In conclusion, I recommend, with the concurrence of State, AID, Commerce, Eximbank, BOB and NSC Staff, your approval for the U.S. delegation (headed by Treasury Assistant Secretary for International Affairs Petty) to support a $1 billion annual IDA replenishment (U.S. share about $400 million) at the March 9 London meeting.6

David M. Kennedy
  1. Source: Washington National Records Center, Department of the Treasury, Files of Under Secretary Volcker: FRC 56 79 A 15, IDA. Confidential. Attached to a March 4 memorandum from Kennedy to the President that deals with the level of funding if the President preferred something other than a $1 billion U.S. contribution over 3 years.
  2. Document 17.
  3. The Pearson Commission on International Development was established by World Bank President Robert McNamara to stimulate public and governmental interest in foreign aid. Its Chairman, former Canadian Prime Minister Lester Pearson, and its U.S. member, former Secretary of the Treasury C. Douglas Dillon, called on Secretary Rogers on July 17, 1969. In his July 16 briefing memorandum to the Secretary for that meeting, Assistant Secretary Trezise noted that the Commission’s final report might contain a strong recommendation for a larger IDA III. In the attached talking points for the Secretary, the Pearson Commission was viewed as a key element in the U.S. aid strategy that could set the stage for the renewal and recasting of the U.S. aid effort, which would have to be done by the spring of 1970 if a significant U.S. program were to continue. Secretary Rogers was to say that targets were useful only if they could be met but that a “strong push for IDA will be very helpful as we go into the start of negotiations for a further IDA replenishment.” (Washington National Records Center, Department of the Treasury, Files of Under Secretary Volcker: FRC 56 79 A 15, IDA)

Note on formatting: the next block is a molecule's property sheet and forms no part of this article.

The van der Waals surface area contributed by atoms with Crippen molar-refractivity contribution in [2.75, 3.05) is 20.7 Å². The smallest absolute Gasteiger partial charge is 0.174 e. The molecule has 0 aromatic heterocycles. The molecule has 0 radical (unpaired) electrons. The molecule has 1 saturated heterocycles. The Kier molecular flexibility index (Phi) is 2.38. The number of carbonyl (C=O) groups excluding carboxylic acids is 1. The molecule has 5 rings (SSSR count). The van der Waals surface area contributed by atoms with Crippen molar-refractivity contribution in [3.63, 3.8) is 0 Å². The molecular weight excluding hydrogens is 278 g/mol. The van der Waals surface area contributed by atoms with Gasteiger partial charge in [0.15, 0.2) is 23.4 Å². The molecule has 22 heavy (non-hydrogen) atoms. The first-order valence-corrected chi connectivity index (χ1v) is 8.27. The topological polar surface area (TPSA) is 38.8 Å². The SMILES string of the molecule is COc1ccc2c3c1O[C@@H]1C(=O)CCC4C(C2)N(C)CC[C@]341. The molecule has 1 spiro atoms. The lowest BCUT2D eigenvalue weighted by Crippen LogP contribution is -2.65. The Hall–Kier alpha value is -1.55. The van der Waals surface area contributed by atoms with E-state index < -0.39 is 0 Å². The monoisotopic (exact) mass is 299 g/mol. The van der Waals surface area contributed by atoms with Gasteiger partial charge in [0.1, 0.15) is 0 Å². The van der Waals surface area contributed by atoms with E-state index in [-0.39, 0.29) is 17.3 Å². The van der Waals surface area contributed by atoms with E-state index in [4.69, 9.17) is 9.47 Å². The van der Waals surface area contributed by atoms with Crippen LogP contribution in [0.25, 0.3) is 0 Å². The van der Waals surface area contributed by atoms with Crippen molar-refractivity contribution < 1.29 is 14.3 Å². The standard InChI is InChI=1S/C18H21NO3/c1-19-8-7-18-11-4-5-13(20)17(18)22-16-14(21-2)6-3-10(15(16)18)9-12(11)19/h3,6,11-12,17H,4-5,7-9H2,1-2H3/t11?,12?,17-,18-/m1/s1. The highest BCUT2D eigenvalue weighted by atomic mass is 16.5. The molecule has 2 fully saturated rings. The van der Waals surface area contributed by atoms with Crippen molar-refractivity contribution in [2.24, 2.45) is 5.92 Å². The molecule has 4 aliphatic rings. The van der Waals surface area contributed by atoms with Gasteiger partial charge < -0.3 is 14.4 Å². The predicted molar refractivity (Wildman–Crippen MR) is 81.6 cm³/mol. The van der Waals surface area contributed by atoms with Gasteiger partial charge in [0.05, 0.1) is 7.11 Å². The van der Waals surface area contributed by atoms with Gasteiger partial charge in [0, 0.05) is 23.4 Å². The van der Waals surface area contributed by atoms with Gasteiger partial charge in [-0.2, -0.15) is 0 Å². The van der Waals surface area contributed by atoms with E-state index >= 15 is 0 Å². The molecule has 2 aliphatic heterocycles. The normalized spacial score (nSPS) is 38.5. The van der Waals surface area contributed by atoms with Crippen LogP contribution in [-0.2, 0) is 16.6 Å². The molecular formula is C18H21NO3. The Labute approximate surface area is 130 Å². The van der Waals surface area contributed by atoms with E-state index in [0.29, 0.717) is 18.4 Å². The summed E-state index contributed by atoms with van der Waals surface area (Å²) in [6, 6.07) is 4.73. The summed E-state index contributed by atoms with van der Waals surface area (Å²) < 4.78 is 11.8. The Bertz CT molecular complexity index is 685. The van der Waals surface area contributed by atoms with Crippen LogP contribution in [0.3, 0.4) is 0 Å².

4. The Task Force report was released on March 5; see Document 128.
  5. U.S. Foreign Policy for the 1970’s—A New Strategy for Peace: A Report to Congress by Richard Nixon, President of the United States, February 18, 1970, p. 102. The report is also printed in Public Papers of the Presidents of the United States: Richard Nixon, 1970, pp. 116-190.
  6. In a March 17 memorandum to the Secretary of the Treasury, Kissinger informed him that the President had approved this recommendation. Kissinger also informed the Secretary that the President had agreed not to seek balance-of-payments safeguards for the replenishment. (National Archives, RG 59, S/S Files: Lot 73 D 288, Box 839, NSC/Misc)